The littlest ones in the neighborhood still watch him. Laughing, carrying on. Warm up first with a few free throws. Limber up the old arms.
Whoa! Here goes the driveway again. Hold on! Ride it out!
Remember that storm? Two years ago? Twelve years? Whatever. Anyway, it was the edge of a hurricane, just dying out over land. Blew down the backboard and the rim. Doesn't matter. Harris can shoot just as good without a rim. Visualizing. Mostly psychological. Visualizing the shot. Visualizing the arc of the ball. Visualize the ball settling into the net. Got so you could feel when it was right. It wasn't anything you saw or heard, you actually felt the ball settle into the net.
When Harris was a kid basketball was two-handed set shots. When's the last time you ever saw anybody shoot with two hands? One-handed, twohanded, whatever: Harris could adapt his game. That was life, wasn't it? Adapting your game? Every generation had something new you had to learn, just to keep up.
Is Barbara home? somebody asks. Darned if he can remember who's home. Ask young Mullins, Jeff Jr., Bill's grandson. He seems to know everything.
Barbara always told him, "Get on out there with your sons. Laura and I can take care of these few dishes." That wouldn't pass nowadays. When the grandchildren play at Thanksgiving, they're all out there, boys, girls. Girls shooting jump shots, setting picks like Darrell somebody or other, played for the New Jersey Nets a few years back.
Looks like some of the older kids standing along the driveway now. Some of the neighbors, mothers and fathers, little kids in the front row. They all must be watching Harris, waiting for him to sink it. Did anybody call Laura? somebody asks. I didn't call anybody, Harris thinks.
Resurfaced the driveway once, new asphalt over the old. Moved the basket and rim up an inch and a half to keep it exactly at ten feet. No unfair advantage, he told Harris Jr. It's ten feet at the Providence Armory, you practice at ten feet here in the driveway. Actually that was a while back. What was that neighbor's name? Helped him put the basket up. But a little sloppy with his measurements. Harris came along behind him, measured everything again.
No hard feelings, though. Life is too short for that. The neighbor's kid still played here, day in, day out. The best court in the neighborhood. Regulation distances: free throws, college and NBA three-point shots. If the driveway would just steady up, stop moving. With everything moving like this, measurements don't mean a hell of a lot.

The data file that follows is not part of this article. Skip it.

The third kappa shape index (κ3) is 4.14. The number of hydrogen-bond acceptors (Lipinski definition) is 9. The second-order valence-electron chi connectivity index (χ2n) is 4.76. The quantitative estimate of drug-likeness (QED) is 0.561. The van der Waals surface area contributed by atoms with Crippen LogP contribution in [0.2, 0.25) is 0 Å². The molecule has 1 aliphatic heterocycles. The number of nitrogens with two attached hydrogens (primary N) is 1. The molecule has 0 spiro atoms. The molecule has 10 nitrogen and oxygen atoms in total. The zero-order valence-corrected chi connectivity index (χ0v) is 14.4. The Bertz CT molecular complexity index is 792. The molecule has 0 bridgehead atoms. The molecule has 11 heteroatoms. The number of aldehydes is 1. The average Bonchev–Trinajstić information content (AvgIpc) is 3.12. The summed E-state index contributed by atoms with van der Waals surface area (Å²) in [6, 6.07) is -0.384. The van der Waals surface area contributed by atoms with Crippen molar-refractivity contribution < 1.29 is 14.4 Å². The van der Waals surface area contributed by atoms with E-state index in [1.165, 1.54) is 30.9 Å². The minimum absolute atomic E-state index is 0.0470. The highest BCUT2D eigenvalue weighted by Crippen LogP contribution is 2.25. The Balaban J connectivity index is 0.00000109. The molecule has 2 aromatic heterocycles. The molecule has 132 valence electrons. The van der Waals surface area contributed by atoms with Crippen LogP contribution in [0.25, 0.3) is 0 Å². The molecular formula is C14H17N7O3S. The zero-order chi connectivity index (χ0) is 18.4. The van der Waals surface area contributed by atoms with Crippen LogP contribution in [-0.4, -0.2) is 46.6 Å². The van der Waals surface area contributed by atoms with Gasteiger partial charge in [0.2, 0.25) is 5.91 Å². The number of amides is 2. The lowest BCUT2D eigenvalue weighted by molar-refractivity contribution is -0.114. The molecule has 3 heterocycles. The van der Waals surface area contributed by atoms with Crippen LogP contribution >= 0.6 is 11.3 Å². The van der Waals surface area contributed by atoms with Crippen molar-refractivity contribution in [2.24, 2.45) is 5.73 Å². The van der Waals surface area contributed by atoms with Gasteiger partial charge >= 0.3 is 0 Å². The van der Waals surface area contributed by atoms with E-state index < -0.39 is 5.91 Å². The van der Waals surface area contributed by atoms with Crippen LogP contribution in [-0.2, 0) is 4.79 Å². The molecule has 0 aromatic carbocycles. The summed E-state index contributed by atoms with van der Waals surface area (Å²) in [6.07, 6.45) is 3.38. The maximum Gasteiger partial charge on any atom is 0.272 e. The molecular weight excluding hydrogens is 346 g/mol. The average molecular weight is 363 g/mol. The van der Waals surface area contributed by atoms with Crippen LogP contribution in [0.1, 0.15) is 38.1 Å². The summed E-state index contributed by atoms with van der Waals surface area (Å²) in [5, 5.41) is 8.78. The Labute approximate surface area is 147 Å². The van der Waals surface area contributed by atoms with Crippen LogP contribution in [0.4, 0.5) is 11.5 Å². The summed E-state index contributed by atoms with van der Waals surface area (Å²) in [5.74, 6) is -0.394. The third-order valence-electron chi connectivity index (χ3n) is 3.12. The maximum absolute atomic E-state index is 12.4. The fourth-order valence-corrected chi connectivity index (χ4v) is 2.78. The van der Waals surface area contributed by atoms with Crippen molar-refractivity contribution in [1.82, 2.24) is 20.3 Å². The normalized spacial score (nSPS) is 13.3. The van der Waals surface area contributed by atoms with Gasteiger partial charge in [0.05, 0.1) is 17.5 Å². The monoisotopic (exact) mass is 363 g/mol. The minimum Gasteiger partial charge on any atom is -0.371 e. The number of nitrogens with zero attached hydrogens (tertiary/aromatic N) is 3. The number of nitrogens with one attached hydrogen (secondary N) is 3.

Wouldn't the neighbor love to hear that, coming from Harris? Measurements don't mean a hell of a lot. Neighbor's dead, that's for sure. Years now. Him and his wife both. His kid lived in the house a year but the kid's wife wanted something newer, who knows what. Another family bought it from them. Coorsens? Probably even before that. Anyway the neighbor was number 17. Coorsens were the red shingles, number 21. Whatever.
Damned driveway. Harris is getting a little light-headed. Might help if he could find his glasses. Get everything back in focus. The embarrassing thing is: Harris remembers Coorsens, but what in the hell was the neighbor's name? Man lives beside you twenty, twenty-five years, you ought to remember.
All these people standing along the driveway, mothers, fathers, kids: doesn't anyone remember the neighbor's name? Does anyone here live at number 17?
Is that the only blanket you could find? one of the mothers wants to know. Why did a game always attract people? Everybody loved a game.
Maybe the fire truck attracted the people. No, start over! It's not a fire truck. Harris knows that. Not a fire truck, the other thing driving up, the red light and so on. People love the fire truck, the red light, whatever. People love a game. The neighbors. The kids. All here to watch.
Now it's a fireman in Harris' face, a little guy. His badge says Silvia, Silveira, something like that. Mr. Harris, he says. "Mr. Harris?"
Ask young Mullins, Harris thinks. Jeff Jr., Bill's grandson. He knows everything. I've answered all his questions.
Harris is surprised to see Barbara home from work. My God, Barbara, don't leave your purse there on the pavement. Is it all right if I take his shoes? she asks. She usually just keeps tabs on things from inside. "Honey, let me take those shoes," she says.
You remember those shoes, Barbara? We got them that day. Was it a Thursday? Friday? I took the day off. We went to lunch. Anyway, they're just regular shoes, right? Slip them right off, Barbara, and I'll step to the line like that, shoot the ball in my sock feet. It's all in the release, anyway. Release the ball at the right moment. Is this where you wanted to be all along, Barbara, out here in the driveway?
People all over, lining the driveway, waiting for him to shoot the ball. The fireman-Silvia, Silveira?-wants to take his pulse, see if he's up for it. People love a game.